Surveying Heritage At Risk in the Weavers’ Triangle

The Weavers’ Triangle is the modern name for an once economically-vital historic area, now recognised as one of the finest industrial landscapes in the country, on the western edge of Burnley’s town centre.  Lying either side of the Leeds and Liverpool Canal, the district accommodated the town’s principal 19th century spinning mills and weaving sheds and associated warehousing and foundries.  The canal – cut through the town and in use from 1801 – provided the means of transport for both the raw materials of cotton and coal and the finished textiles; it also brought the water for the steam engines that drove the mills’ machinery.  In the second half of the 19th century, Burnley became the most important cotton-weaving town in the world, reaching its zenith in the very first years of the 20th century.  However, following the Second World War, the industry and the area fell into terminal decline.  Many mills were demolished, while the remainder mostly became derelict.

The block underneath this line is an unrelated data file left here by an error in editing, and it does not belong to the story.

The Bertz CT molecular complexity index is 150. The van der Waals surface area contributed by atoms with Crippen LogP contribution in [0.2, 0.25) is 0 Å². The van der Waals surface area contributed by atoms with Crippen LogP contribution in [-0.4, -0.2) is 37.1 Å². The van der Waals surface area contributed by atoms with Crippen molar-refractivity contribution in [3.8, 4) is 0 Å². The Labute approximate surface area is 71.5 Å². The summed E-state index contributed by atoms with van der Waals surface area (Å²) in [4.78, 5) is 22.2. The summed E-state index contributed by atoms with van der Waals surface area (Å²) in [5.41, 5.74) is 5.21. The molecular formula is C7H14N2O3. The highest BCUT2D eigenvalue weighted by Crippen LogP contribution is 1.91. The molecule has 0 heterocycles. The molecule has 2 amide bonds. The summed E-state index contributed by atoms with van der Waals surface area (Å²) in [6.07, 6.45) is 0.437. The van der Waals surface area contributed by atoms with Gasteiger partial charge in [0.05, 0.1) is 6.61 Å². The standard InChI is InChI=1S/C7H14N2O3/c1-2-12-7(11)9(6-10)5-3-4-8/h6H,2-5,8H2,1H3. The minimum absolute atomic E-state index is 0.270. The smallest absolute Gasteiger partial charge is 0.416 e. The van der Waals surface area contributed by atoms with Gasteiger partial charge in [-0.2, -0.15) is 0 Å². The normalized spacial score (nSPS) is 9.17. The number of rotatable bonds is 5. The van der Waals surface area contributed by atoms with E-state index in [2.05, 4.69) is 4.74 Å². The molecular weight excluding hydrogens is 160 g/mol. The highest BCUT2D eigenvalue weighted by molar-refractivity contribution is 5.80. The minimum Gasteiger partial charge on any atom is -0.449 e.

The degree of abandonment within the area and the considerable scale of dereliction and disrepair have discouraged investment in its assets for years; yet, the centrality of its location and the importance of its heritage make its regeneration of paramount importance.  Supported with funding from English Heritage, Burnley Council appointed Heritage Places to undertake urgent works’ surveys of 11 redundant Grade II* and II listed mills and associated buildings in the Weaver’s Triangle to support its enforcement processes.  Our reports identified essential urgent action that was required to make the buildings wind, weathertight and structurally secure and to safeguard their significance until such time as regenerative investment can be attracted into the area.

Client: Burnley Metropolitan Borough Council